• In 2006, Senator Sessions supported a federal constitutional amendment to ban same-sex marriage. He voted to invoke cloture and move to a final vote on the amendment, which fell 11 votes short of the 60 it needed to pass.
  • In 2013 Sen. Sessions voted against the 2013 reauthorization of the Violence Against Women Act.
  • In 2006, Sen. Sessions voted with a unanimous Senate to reauthorize the Voting Rights Act of 1965, but he has criticized the landmark civil rights law as "intrusive," and agreed with the Supreme Court's 2013 decision, Shelby County, Alabama v. Holder, that struck down key provisions of the law. Sen. Sessions has opposed efforts to restore and update the Voting Rights Act after the Shelby County decision.
  • With respect to immigration, in 2015, Sen. Sessions supported the Stop Sanctuary Policies and Protect Americans Act, which would have prohibited sanctuary jurisdictions from receiving federal grant money.
  • In 2013, Sen. Sessions opposed the bipartisan immigration reform that passed the Senate. When it passed, he published an "Immigration Handbook for the New Republican Majority" to assist Republican efforts to defeat the bill in the House, and has updated the handbook to oppose subsequent efforts to enact immigration reform.

2. Nominations

  • As a member of the Senate Judiciary Committee, Sen. Sessions has criticized judicial nominees with civil rights backgrounds for having the "ACLU gene." For example, he levied this criticism against Judge Ed Chen, an Obama-appointee confirmed to the Northern District of California in 2011, who served as a staff attorney at the ACLU representing individuals in discrimination and civil rights matters, and who represented Fred Korematsu in a lawsuit that successfully overturned his prior conviction for violating the Japanese Internment Order during World War II.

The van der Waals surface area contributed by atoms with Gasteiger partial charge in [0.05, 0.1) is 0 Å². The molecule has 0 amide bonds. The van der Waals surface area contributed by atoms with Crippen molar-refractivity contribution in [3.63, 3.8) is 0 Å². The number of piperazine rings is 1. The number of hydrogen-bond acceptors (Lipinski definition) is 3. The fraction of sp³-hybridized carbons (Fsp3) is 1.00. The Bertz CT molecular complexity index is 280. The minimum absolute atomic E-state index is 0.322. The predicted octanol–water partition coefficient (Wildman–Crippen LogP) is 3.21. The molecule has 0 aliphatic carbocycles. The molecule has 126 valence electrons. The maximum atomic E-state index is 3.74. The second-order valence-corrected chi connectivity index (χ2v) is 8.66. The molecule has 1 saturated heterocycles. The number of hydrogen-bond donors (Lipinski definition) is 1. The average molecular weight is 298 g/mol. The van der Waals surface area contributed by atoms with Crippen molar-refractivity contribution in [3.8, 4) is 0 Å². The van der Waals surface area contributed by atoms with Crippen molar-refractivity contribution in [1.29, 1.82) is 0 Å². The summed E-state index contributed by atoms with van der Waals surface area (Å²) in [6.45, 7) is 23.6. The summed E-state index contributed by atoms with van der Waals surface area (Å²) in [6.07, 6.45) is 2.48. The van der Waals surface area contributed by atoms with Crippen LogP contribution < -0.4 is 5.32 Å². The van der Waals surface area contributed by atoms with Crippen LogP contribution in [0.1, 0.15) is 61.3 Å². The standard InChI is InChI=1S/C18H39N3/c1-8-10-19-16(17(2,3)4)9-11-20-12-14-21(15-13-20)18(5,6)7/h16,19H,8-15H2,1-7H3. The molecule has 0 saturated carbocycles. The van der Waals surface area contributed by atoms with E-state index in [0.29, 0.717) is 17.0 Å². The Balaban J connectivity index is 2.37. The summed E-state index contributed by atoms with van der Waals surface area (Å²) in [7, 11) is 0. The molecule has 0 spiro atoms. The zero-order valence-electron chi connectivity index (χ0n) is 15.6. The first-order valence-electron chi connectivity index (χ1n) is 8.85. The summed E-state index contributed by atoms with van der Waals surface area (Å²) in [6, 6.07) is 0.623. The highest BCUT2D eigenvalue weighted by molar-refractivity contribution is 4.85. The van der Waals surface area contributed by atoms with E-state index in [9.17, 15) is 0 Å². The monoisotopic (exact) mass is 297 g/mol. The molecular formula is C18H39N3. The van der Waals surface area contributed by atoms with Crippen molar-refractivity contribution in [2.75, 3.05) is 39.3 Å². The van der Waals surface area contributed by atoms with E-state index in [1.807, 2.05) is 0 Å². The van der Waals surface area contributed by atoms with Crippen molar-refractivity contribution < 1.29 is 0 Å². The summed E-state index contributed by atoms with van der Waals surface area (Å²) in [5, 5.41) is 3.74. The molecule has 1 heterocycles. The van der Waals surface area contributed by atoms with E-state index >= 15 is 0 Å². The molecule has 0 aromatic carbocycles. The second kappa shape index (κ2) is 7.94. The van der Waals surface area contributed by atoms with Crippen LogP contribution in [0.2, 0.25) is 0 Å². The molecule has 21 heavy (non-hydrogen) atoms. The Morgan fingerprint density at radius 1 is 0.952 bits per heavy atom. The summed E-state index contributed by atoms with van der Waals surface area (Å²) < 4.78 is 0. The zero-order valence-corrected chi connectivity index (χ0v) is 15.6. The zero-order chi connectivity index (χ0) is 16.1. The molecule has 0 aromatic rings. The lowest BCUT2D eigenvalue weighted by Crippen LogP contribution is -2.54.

• In 2010, Sessions complained on the Senate floor that President Obama was nominating judges with "ACLU DNA" and the "ACLU Chromosome."
  • In 2015, Sen. Sessions suggested that Paula Xinis, then a nominee to the U.S. District Court for the District of Maryland, had an "agenda" because her law firm represented Freddie Gray's family in a wrongful death civil suit against the City of Baltimore.
  • Sen. Sessions opposed the nominations of Justices Sonia Sotomayor and Elena Kagan to the Supreme Court, voting against their nominations both in the Judiciary Committee and on the Senate floor.
  • In 2015, Sen. Sessions voted against the confirmation of Loretta Lynch to serve as Attorney General of the United States. Lynch was confirmed 56-43 and became the first African-American woman to serve as Attorney General.